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Cancer and Getting Older

Posted 5/24/2016

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  For most of us, both cancer and getting older are not among our favorite things. This is an introduction to a useful article from Cancer Net that discusses some of the issues about cancer treatment for older people. Generally speaking, doctors are increasingly comfortable with treating their elderly patients (who otherwise are in reasonable health) in more or less the same way that they do their younger ones. This has not always been the case, and should be seen as an improvement and acknowledgment that many people do have good and sturdy health into their 70s and 80s.

  There is another side of this topic that is not addressed in the article that will follow. It is the very common question of whether certain symptoms or side effects or reactions or behaviors are due to cancer/cancer treatment or to aging. Example: when you walk into the kitchen and can't remember why you did so, is that memory lapse due to chemobrain or due to normal aging and cognitive losses? Are all the joint and muscle pains due to treatments, especially the hormonal treatments used for breast and prostate cancer, or to normal aging or arthritis? Suspect it is never possible to fully tease out the answers, and I suspect that the answer is usually "some of both".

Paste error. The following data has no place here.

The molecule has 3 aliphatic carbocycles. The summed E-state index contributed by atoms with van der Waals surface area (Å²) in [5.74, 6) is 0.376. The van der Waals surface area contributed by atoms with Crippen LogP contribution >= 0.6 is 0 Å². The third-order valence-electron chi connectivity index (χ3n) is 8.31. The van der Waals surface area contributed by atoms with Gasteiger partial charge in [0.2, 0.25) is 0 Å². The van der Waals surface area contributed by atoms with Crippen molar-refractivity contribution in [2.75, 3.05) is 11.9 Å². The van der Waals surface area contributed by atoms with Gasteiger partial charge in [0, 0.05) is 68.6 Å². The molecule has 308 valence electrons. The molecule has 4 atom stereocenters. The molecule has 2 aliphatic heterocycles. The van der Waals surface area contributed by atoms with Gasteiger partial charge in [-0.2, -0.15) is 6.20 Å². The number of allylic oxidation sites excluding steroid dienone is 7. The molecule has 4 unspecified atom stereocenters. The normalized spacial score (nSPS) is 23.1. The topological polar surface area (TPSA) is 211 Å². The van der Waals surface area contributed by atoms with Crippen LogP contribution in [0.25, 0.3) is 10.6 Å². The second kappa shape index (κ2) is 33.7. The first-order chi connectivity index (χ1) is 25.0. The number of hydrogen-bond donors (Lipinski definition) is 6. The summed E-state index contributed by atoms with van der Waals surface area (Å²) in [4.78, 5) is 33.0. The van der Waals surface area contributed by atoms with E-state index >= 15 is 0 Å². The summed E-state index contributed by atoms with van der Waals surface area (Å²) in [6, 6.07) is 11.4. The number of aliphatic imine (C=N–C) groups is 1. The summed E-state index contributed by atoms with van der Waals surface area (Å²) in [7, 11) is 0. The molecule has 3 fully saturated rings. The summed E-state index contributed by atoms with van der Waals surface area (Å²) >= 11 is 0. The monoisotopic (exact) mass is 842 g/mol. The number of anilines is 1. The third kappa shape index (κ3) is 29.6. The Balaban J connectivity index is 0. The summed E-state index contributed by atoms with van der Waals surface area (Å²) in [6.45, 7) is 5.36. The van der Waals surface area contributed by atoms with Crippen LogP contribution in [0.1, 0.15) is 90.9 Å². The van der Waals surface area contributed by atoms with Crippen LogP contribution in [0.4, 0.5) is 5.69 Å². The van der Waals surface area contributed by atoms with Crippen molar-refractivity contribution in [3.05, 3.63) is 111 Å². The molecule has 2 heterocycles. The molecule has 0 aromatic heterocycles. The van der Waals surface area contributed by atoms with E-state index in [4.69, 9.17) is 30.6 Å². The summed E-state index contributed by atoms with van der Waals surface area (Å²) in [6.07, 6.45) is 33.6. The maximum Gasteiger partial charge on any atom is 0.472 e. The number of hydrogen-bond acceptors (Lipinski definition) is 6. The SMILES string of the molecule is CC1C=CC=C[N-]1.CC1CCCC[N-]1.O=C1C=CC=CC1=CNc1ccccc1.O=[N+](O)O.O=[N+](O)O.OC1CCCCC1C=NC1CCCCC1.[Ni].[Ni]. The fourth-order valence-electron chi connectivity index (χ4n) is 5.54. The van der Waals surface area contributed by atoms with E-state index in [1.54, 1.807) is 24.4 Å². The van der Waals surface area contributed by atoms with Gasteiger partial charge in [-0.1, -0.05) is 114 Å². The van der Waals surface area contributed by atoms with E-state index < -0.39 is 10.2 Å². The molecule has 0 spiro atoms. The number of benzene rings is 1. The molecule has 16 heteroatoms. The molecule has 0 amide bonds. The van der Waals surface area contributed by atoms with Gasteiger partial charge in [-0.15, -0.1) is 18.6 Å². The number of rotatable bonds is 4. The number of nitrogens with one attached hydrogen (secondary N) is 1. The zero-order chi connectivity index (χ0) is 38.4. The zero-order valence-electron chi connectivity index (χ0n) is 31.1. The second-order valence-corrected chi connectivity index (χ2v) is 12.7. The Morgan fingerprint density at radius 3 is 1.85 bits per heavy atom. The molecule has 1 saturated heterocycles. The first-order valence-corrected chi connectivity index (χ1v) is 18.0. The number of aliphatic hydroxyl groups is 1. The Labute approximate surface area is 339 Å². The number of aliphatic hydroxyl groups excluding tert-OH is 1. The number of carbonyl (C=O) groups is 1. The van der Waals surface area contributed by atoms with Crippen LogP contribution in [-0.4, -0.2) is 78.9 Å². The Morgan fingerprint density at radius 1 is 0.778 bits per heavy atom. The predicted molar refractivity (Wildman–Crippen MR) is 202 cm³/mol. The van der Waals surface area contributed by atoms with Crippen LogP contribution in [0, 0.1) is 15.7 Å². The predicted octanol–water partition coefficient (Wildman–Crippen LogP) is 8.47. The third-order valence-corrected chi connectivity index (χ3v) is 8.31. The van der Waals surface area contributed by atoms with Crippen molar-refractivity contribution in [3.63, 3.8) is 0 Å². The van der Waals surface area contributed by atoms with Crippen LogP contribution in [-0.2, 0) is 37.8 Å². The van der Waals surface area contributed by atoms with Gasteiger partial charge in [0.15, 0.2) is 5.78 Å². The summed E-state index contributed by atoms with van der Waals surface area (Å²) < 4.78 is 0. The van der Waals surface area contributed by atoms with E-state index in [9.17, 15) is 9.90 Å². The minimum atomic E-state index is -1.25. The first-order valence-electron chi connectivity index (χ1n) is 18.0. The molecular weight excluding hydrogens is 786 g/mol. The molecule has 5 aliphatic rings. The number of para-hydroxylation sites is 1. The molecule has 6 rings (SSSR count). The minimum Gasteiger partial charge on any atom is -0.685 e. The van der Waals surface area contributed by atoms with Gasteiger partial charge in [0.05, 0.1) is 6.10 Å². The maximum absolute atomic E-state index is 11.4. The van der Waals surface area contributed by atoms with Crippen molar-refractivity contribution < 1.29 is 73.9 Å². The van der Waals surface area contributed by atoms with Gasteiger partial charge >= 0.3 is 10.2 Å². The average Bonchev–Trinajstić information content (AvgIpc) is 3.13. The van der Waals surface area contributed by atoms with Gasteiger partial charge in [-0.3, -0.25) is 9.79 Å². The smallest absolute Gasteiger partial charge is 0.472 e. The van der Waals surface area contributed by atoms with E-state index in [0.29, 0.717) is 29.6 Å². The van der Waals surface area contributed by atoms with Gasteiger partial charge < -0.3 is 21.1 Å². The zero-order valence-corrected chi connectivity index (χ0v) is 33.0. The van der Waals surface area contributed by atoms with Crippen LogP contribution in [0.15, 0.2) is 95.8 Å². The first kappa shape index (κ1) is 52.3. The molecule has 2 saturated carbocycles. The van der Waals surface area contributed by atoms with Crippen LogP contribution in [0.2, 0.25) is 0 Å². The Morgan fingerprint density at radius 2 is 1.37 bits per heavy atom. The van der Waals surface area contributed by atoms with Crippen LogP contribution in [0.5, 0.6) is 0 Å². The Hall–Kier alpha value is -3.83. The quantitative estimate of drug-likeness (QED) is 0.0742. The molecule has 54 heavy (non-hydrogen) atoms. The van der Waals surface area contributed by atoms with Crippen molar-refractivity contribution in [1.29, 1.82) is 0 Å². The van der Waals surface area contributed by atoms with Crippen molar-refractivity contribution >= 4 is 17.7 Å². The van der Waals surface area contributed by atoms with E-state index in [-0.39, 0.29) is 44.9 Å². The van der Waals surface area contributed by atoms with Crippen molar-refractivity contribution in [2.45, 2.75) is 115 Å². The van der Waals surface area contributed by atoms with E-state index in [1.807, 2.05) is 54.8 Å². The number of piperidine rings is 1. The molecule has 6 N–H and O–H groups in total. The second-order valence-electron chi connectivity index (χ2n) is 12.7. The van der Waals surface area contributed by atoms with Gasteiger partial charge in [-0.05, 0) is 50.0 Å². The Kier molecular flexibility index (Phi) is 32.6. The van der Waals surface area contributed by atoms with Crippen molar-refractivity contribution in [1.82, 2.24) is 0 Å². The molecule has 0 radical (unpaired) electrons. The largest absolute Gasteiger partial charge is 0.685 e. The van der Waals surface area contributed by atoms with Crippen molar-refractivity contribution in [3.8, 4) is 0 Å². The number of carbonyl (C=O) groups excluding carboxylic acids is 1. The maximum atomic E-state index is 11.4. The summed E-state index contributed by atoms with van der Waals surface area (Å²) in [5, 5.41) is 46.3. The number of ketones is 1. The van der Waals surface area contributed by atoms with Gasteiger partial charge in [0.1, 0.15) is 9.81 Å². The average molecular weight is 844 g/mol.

Here is the article:

Aging and Cancer

Age is the greatest risk factor for developing cancer. In fact, 60% of people who have cancer are 65 or older. So are 60% of cancer survivors. If you are an older adult with cancer, you are not alone. But you should know that age is just one factor in your cancer and treatment.
The best treatment plan for you depends on your general health, lifestyle, wishes, and other factors. The information on these pages can help you learn your options, cope with concerns, and plan for treatment and recovery.

How being older can affect cancer treatment
Knowing how cancer and treatment might affect you as an older adult is important. You can plan to get help during treatment. If you are concerned about practical issues, such as getting to treatment or paying for it, tell your health care team. They can help you identify potential means of support.
The list below gives tips on planning for some common situations you might face as an older adult.
You have another disease or disability – Talk with your doctor about your medications and treatment plan for all your conditions.
Make sure your cancer doctor talks with your other doctors. It is important for your entire health care team to know your situation.
You worry about getting to treatment and appointments -- Talk with family members and your health care team about options. Many cities have special bus services for people with health concerns. Other options include private medical transportation, rides from friends and family, and more. A social worker on your cancer care team can help you learn about your options.
You need help with daily activities – such as shopping, getting dressed, or taking care of your family. Options include getting help from friends or family members, hiring someone to help, or finding help through a nonprofit organization, senior center, or your spiritual
community. You need help with meals – Good nutrition is an important part of cancer treatment. During treatment, older adults are especially likely to lose weight without trying. This can put you at risk of other health issues. Options include having friends or family bring food, stocking the pantry with foods that taste good to you, and ordering meals from a service, if your budget allows.

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